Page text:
As a serial entrepreneur, Kurt Heikkila knows that the path to innovation is often as challenging as it is rewarding. “Most of the things I do are messy, but you become comfortable with them being messy,” he says. “If it were that straightforward, our list of innovations would be a heck of a lot longer than it is today.”
Growing up near Lake Vermillion, Minn., Heikkila’s interests in business and inventing were nurtured by both of his parents. At age 14, Heikkila and his father ran a business making and selling Christmas ornaments, but when he went off to college, his mother insisted that he get a well-rounded education. “My parents were very wise people; they had a plan,” he says. “If you become too mono-focused, you step past a lot of richness in life.”
In-between earning a B.A. in physics and chemistry from Concordia College and an M.S. in chemistry from the University of Minnesota–Duluth, Heikkila went to work for a venture capital firm in Manhattan, where he was mentored by a former DuPont research director. After graduate school and a stint at DuPont, he started Aspen Research, where he developed a composite material called Fibrex, which was sold to Andersen Windows and remains an essential part of their Renewal by Andersen line.
“My interest is and always will be making composite materials for new applications,” says Heikkila, who has amassed more than 80 patents in his career, mostly tied to advanced polymers and composites; he created materials that led to the microwave popcorn bag and a non-lead automotive wheel weight used by General Motors.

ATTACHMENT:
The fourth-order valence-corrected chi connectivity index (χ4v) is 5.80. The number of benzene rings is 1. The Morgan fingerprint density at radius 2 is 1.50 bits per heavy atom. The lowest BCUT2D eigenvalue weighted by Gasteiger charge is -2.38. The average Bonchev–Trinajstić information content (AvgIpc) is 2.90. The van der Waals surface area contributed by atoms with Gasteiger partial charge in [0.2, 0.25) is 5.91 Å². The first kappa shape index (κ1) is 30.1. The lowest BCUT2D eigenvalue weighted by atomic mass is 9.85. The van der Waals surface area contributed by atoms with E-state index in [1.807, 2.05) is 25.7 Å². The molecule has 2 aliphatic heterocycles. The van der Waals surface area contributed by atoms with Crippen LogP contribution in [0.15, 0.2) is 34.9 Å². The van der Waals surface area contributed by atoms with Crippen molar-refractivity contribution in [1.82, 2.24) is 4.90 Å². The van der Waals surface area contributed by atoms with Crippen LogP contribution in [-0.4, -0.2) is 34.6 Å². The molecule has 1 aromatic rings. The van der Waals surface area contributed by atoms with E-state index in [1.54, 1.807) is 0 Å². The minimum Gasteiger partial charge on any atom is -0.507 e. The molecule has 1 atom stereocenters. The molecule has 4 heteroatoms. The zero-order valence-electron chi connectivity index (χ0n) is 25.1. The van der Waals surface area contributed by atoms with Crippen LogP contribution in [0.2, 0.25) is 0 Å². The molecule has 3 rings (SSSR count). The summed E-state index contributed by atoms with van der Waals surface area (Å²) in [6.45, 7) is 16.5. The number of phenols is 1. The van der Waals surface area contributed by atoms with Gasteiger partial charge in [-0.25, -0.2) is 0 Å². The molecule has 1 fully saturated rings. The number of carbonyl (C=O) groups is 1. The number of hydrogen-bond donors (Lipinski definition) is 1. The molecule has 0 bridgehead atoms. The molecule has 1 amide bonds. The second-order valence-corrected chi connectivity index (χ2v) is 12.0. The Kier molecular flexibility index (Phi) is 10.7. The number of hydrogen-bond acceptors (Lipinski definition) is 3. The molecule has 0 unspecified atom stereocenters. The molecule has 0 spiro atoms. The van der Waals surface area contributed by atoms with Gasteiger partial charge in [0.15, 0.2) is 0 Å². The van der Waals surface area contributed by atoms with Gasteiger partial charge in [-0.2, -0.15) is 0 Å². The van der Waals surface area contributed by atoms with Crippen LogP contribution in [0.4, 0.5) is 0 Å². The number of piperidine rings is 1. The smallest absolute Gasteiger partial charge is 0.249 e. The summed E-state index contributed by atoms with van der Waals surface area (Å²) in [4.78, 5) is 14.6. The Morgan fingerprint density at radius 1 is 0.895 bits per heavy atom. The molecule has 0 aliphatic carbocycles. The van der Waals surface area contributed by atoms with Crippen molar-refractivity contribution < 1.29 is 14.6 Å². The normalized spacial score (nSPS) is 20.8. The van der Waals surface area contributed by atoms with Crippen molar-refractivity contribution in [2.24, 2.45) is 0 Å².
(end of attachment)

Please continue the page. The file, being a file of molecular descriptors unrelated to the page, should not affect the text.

That drive to find real-world uses for his inventions led him to founding Tundra Cos. in 2004. The White Bear Lake-based company uses innovative technologies to help clients like 3M make their products safer, stronger and more durable. “We have a baseline of technologies, and our job is to go out in the world and see where they fit in, where they apply,” says Heikkila. “We don’t make products; we make products better.”
The 85-employee organization includes both manufacturing and research and development, allowing its chemists and engineers to develop and test their ideas in-house. Though Heikkila has tried retiring a couple of times, his passion for serving customers and a desire to mentor new tech talent keep him busy.
“The people in this city have been very good to me, and we’re fortunate to have access to world-class engineers,” says Heikkila, who has taught classes on innovation that emphasize the importance of flexibility and real-world relevance in inventing new products.
“I teach people that it’s a messy process and fun, and that it’s the morphing of innovation that creates products that truly meet the test of time,” he says, noting that serial entrepreneurs must constantly refocus their efforts and incorporate customer feedback in order to remain relevant.
While working on the cutting edge of a rapidly changing field like technology is exciting, Heikkila knows that perseverance and prioritizing in the face of obstacles and unknowns are just as important to success as technical know-how.
“I’m a big believer that if you don’t let someone fail, they won’t learn,” he says. “Innovation is not a straight line. General Electric didn’t start out with the light bulb; lots of innovation had to be done first, and it’s a choice to go through that process.”